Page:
The cloud, analytics, better reporting and implementation simplicity are among trends impacting ERP implementations.
The ERP landscape has been undergoing big changes in recent years. Accordingly, Enterprise Apps Today interviewed several experts in this field to determine what’s going on with ERP, where it’s all heading and what companies should be doing about it.
ERP’s Cloudy Future
Market forces such as Bring Your Own Device (BYOD), the need to provide enterprise access to mobile devices, increasingly connected machine environments and virtualization are propelling more and more functions toward the cloud, said Andrew Marder, an ERP specialist at Capterra. ERP won’t be able to stand on the sidelines, he believes.
“The cloud and everything that entails continues to be the future of ERP,” he said.
Larry Korak, industry strategy director, Industrial Manufacturing at Infor, agrees that cloud adoption is the most popular trend with ERP software today. Noting the cost savings and strategic growth made possible by moving operations to the cloud, he mentions Netflix which just announced that it was getting rid of its last data center.
“Major players such as GE and Alibaba have invested upwards of $1 billion in cloud technology,” said Korak. “Businesses are spending more money than ever on the cloud, and all signs point to continued growth in the coming years. The cloud enables companies of all sizes to transform alongside the connected world and evolve their IT infrastructure to facilitate an increasingly digitized business.”
But not everyone is convinced that we will see an all-cloud ERP future. Forrest Burnson, ERP market research associate at Software Advice, favors the hybrid cloud model in which an organization combines on-premise applications with cloud applications in its broader ERP package. He’s already seen headway in this direction by some. “For many firms, it’s the best of both worlds and it’s making the whole cloud vs. on premise debate irrelevant,” he said.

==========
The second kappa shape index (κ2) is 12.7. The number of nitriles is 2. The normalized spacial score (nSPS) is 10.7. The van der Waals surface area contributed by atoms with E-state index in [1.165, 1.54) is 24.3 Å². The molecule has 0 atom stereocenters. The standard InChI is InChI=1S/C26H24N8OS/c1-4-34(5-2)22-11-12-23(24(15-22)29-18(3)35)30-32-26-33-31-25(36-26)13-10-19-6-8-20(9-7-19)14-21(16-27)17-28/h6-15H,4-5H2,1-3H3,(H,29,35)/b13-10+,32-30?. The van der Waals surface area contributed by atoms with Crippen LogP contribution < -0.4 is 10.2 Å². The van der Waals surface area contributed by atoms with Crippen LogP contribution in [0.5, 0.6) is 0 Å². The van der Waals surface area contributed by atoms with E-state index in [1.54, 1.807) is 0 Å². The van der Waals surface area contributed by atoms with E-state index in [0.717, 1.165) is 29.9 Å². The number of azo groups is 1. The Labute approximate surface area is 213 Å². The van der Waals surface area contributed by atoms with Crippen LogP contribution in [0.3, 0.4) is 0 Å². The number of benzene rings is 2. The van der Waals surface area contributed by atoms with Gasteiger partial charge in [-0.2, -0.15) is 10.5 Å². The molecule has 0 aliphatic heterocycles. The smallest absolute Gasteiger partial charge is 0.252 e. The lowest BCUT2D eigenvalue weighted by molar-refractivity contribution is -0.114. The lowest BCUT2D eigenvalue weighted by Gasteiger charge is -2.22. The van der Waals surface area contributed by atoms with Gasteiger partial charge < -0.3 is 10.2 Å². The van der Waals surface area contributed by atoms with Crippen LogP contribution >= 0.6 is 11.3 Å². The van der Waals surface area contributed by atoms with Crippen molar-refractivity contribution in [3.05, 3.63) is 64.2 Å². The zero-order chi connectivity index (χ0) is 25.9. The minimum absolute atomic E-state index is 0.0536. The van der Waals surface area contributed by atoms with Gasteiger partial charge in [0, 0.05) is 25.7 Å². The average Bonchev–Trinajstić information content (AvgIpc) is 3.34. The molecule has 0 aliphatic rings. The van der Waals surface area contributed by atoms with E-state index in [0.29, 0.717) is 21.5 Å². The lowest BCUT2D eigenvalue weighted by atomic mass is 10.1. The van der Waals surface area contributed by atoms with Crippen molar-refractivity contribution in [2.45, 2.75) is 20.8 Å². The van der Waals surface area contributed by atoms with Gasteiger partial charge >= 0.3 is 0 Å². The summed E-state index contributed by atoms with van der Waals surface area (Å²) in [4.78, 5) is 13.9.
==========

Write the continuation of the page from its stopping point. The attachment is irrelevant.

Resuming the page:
Better ERP Reporting
Improved reporting, facilitated by analytics and tighter integration, is another trend championed by Marder. He sees ERP as being uniquely placed to see an entire business system, find the weak spots and make more out of the existing resources.
“Companies are going to start demanding more out of the insights they’re given,” Marder said.
Those insights, however, don’t just appear out of nowhere. Umran Hasan, senior manager of Product Marketing at Microsoft Dynamics ERP, emphasized the importance of implementing integrated analytics. With the ERP system acting as a command-and-control point for more and more systems, it is the natural place from which businesses can glean the most from the vast amounts of data generated by their applications
“Machine learning, predictive analytics and the Internet of Things are all areas that our customers want to get more from, and their ERP system is core to enabling them to gather such information and make sense of it all for their business,” Hasan said.
Fighting ERP Tradition
ERP, it turns out, isn’t such an easy sell – especially to small and mid-sized businesses (SMBs).
Diane Haines, vice president of Product Marketing at Sage, admitted that she encounters a growing resistance to traditional ERP. Companies aren’t looking to purchase a back-office system; instead, they want something that can help them solve their problems with relatively simple solutions. That causes them to avoid traditional ERP, which some believe is synonymous with cost overrun.